The Thunderbird is a legendary creature in certain North American indigenous peoples' history and culture. It is considered a supernatural bird of power and strength. It is especially important, and frequently depicted, in the art, songs, and oral histories of many Pacific Northwest Coast cultures, and is found in various forms among the peoples of the American Southwest, Great Lakes, and Great Plains. Thunderbirds were components of the Southeastern Ceremonial Complex of American prehistory
Inuit legends recount them driving away people they called the Tuniit (singular Tuniq) or Sivullirmiut (First Inhabitants). According to legend, the First Inhabitants were "giants", people who were taller and stronger than the Inuit, but who were easily scared off. Scholars now believe the Dorset and the later Thule people were the peoples encountered by the Norse who visited the area. The Norse called these indigenous peoples skræling.
Vucub-Caquix (possibly meaning 'Seven-Macaw') is the name of a bird demon defeated by the Hero Twins of a K'iche'-Mayan myth preserved in an 18th-century document, entitled 'Popol Vuh'. Vucub Caquix is described as a powerful bird pretending to be the sun and moon of the twilight world in between the former creation and the present one. The false sun-moon bird was shot out of his tree with a blowgun by Hun-Ahpu, one of the Maya Hero Twins, but still managed to sever the hero's arm. Finally, however, the demon was deprived of his teeth, his eyes, his riches, and his power. Together, the Twins were to become the true sun and moon of the present creation.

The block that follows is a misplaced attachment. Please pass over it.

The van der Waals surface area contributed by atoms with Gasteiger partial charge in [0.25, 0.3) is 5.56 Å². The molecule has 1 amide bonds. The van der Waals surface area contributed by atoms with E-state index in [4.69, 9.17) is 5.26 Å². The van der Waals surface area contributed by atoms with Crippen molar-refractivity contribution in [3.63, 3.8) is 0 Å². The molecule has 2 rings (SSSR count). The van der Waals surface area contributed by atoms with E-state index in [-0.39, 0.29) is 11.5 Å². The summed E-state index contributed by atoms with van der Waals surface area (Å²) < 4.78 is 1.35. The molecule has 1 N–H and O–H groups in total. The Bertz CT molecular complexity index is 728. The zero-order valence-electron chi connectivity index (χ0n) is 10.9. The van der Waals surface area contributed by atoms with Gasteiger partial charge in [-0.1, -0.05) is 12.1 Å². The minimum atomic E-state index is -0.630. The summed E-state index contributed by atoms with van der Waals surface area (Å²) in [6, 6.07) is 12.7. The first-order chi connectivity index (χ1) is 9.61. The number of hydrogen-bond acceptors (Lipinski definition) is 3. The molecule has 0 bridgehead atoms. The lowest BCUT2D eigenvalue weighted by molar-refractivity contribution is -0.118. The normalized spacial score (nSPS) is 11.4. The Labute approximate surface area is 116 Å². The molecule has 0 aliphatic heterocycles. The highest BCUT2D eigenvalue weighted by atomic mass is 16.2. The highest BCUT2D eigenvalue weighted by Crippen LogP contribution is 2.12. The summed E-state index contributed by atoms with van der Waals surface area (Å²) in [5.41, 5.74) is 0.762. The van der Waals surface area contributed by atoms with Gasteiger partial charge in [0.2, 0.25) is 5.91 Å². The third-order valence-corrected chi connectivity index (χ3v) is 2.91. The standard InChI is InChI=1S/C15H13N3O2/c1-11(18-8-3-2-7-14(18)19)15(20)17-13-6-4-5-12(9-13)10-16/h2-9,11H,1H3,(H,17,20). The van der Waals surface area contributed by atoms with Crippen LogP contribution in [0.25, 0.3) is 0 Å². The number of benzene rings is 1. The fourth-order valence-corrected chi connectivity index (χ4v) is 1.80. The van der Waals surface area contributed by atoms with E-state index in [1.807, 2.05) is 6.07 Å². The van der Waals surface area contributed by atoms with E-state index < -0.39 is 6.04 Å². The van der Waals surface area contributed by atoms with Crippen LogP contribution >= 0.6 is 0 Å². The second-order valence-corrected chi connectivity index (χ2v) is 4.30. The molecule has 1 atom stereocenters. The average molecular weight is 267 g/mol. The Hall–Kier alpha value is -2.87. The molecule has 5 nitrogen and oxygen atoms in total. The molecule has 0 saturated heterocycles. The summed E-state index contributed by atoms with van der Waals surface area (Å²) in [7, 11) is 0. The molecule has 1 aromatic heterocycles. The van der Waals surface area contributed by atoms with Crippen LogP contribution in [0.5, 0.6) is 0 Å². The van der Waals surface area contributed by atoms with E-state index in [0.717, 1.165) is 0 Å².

A Wendigo (also known as windigo, weendigo, windago, windiga, witiko, wihtikow, and numerous other variants including manaha) is a half-beast creature appearing in the legends of the Algonquian peoples along the Atlantic Coast and Great Lakes Region of both the United States and Canada. The creature or spirit could either possess characteristics of a human or a monster that had physically transformed from a person. It is particularly associated with cannibalism. The Algonquian believed those who indulged in eating human flesh were at particular risk; the legend appears to have reinforced the taboo of the practice of cannibalism. It is often described in Algonquian mythology as a balance of nature.
The legend lends its name to the disputed modern medical term Wendigo psychosis. This is supposed to be a culture-bound disorder that features symptoms such as an intense craving for human flesh and a fear the sufferer is a cannibal. This condition was alleged to have occurred among Algonquian native cultures, but remains disputed.